Brakenridge, G.R., Cohen, S., Kettner, A.J., De Groeve, T., Nghiem, S. V., Syvitski, J.P.M., Fekete, B.M. Journal of Hydrology
Measurements of river discharge and watershed runoff are essential to water resources management, efficient hydropower generation, accurate flood prediction and control, and improved understanding of the global water cycle. Previous work demonstrates that orbital remote sensing can measure river discharge variation in a manner closely analogous to its measurement at ground stations, and using reach flow surface area instead of stage as the discharge estimator. For international measurements, hydrological modeling can, in principle, be used to provide the needed calibration of sensor data to discharge. The present study tests this approach and investigates the accuracy of the results. We analyze six sites within the US where gauging station, satellite measurements, and WBM model results are all available. Knowledge is thereby gained concerning how accurately satellite sensors can measure discharge, if the signal is calibrated only from global modeling results without any ground-based information. The calibration (rating) equations obtained for the remote sensing signal are similar, whether based on gauging station or on model information: r2 correlation coefficients for least squares fits at one example site (#524; White River, Indiana) are both .66 (n = 144, comparing monthly daily maxima, minima, and mean, 2003–2006). Space-based 4-day mean discharge values for this site when using the model calibration are accurate to within ±67% on the average (n = 1824; largest percent errors occur at low discharges), and annual total runoff is accurate to ±9%, 2003–2008. Comparison of gauging station versus modeled discharge commonly indicates a small positive model bias; the observed errors of satellite-observed annual runoff are also positive and could be improved by bias removal from the rating curves. Also, analysis of a large flood event, along the Indus River in 2010, shows that the model does not capture flood wave attenuation by overbank flow, and thus predicts faster flood wave celerity and higher peak discharge than was measured by the remote sensing. The incorporation of overbank processes would improve discharge estimation via modeling, and also facilitate more accurate satellite-based measurement of peak discharge. The analysis shows that existing and planned microwave sensors can usefully characterize global river discharge dynamics, and that water balance model-based rating curves provide acceptable calibration of remote sensing signal to discharge.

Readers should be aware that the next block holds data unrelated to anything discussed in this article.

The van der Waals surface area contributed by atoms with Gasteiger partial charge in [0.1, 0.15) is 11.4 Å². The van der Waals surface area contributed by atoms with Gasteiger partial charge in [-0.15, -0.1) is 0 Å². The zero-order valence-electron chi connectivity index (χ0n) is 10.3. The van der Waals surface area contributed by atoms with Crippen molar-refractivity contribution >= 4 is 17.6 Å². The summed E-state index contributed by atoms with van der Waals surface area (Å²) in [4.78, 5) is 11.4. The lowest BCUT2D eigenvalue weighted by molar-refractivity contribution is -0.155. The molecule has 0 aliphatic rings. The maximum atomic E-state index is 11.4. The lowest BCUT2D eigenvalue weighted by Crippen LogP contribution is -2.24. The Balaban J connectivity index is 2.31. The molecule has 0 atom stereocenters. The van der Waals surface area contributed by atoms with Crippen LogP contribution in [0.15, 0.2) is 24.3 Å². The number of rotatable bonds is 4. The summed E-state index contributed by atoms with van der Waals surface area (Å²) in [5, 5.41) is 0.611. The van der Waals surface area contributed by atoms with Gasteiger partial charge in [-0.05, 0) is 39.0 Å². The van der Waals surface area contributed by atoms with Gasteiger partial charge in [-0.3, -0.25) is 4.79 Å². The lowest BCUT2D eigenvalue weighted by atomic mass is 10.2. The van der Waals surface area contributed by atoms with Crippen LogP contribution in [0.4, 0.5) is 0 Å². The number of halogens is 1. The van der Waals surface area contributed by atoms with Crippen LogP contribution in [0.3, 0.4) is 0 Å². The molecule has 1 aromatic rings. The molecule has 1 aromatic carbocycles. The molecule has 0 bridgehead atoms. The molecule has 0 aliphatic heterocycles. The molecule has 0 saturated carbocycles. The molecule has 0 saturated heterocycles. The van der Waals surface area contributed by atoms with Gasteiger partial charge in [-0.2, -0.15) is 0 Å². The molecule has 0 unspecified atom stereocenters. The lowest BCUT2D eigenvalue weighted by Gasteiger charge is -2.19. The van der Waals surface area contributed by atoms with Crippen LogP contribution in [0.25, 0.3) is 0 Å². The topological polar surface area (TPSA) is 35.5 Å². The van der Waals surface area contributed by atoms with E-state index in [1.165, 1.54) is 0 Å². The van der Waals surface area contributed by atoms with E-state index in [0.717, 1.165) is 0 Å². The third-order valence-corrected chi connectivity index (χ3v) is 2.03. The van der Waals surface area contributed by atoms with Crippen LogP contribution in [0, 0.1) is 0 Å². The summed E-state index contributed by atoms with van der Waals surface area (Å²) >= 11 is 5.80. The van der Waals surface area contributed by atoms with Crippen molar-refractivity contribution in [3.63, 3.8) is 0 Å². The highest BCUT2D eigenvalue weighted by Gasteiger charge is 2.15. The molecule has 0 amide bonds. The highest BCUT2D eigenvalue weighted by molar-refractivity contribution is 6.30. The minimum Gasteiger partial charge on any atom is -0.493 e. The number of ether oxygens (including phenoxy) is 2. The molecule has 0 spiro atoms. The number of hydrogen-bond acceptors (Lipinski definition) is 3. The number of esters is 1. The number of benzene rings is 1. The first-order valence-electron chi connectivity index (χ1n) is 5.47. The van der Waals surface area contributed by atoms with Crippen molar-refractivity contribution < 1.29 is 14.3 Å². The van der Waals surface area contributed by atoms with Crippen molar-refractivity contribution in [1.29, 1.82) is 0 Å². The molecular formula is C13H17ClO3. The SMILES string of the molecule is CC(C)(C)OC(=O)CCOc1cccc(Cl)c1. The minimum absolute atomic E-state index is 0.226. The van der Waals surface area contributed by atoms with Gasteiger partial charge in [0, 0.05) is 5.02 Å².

Brakenridge, G.R., Cohen, S., Kettner, A.J., De Groeve, T., Nghiem, S. V., Syvitski, J.P.M., Fekete, B.M., 2012. Calibration of satellite measurements of river discharge using a global hydrology model. J. Hydrol. 475, 123–136. https://doi.org/10.1016/j.jhydrol.2012.09.035
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